Written by: Karen Townsend, Contributor
A recent poll taken of 748 likely voters in Houston, conducted by a local television station network affiliate and the public radio station, shows the very real possibility that an opportunity has been squandered by the Harris County Republican Party.
According to the poll, Houston Mayor Annise Parker ” has the lowest approval ratings of any Houston mayor in decades”. Her approval numbers are low in all demographics and sections of the city. Only 47% rate her performance in office as excellent or good. Some 50% rate her performance as fair or poor. This is a very low approval number for a Democratic mayor in Houston during her/his first term in office.
Mayor Parker credits the low numbers as a statement of discontent from voters on the poor economic conditions nationwide. She may be right. Her numbers are especially poor among the unemployed and struggling communities. And, politicians across the country are finding a lack of enthusiasm for re-election from their electorates, too. Times are tough out there.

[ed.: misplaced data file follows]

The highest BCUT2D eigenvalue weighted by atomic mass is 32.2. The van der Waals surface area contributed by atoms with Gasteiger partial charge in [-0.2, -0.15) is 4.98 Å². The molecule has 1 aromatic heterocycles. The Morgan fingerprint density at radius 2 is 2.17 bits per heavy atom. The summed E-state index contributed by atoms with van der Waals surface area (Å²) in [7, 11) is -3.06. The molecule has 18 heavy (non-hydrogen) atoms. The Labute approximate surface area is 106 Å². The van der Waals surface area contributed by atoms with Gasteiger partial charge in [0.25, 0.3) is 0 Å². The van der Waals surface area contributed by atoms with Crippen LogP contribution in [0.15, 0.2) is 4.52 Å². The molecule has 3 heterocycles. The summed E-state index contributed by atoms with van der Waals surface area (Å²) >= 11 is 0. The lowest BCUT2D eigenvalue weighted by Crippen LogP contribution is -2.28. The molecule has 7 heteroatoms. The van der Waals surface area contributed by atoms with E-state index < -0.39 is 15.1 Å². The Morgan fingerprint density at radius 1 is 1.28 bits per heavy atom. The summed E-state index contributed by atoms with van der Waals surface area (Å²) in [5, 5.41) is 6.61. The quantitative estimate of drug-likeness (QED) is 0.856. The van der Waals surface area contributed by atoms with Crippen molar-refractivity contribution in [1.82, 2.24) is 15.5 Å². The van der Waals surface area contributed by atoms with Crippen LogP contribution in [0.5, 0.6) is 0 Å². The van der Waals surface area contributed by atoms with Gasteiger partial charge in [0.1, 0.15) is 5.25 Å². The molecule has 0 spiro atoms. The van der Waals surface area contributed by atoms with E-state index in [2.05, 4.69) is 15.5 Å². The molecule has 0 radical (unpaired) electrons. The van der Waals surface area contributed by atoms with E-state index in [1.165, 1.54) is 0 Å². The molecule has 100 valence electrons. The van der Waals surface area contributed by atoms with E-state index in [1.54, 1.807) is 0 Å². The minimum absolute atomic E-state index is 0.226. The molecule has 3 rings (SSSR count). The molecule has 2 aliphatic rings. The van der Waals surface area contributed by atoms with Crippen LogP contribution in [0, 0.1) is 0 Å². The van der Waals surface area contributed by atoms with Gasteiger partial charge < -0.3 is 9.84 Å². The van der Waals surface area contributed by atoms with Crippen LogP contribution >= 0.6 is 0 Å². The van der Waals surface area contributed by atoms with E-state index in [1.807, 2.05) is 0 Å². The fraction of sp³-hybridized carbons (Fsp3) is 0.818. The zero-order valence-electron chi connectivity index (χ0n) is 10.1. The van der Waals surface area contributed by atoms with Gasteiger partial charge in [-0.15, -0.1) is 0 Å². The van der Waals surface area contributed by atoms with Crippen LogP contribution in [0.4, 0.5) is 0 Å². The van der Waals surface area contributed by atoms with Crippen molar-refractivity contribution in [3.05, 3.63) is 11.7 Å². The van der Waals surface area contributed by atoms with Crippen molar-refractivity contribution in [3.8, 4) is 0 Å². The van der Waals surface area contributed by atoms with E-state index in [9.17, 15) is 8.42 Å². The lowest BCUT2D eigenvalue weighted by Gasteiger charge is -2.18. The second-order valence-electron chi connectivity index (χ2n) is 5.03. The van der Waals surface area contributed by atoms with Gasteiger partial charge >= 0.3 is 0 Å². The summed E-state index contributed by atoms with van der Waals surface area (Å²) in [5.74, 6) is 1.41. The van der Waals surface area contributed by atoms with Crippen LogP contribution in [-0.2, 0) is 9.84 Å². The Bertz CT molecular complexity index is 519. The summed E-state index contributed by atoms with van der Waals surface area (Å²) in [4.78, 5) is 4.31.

This poll does, however, point to the obvious – the leadership in the Harris County Republican Party missed an opportunity. Were they asleep at the switch? Why is candidate recruitment lagging? These poll results point to the fact that a Republican with strong financial backing and the support of community leadership would have attracted interest from all segments of Houston population. Grassroots conservatives are looking for candidates to help achieve victory in the Democratically leaning City of Houston.
According to this poll, “a whopping 50%” of potential voters are undecided as to whom they will support by vote in this election. If a properly vetted and recruited Republican candidate had emerged, this uncertainty would have been eliminated.
It is past time for a Republican mayor of Houston. It is obvious that new and aggressive leadership is necessary in Houston for that goal to be met.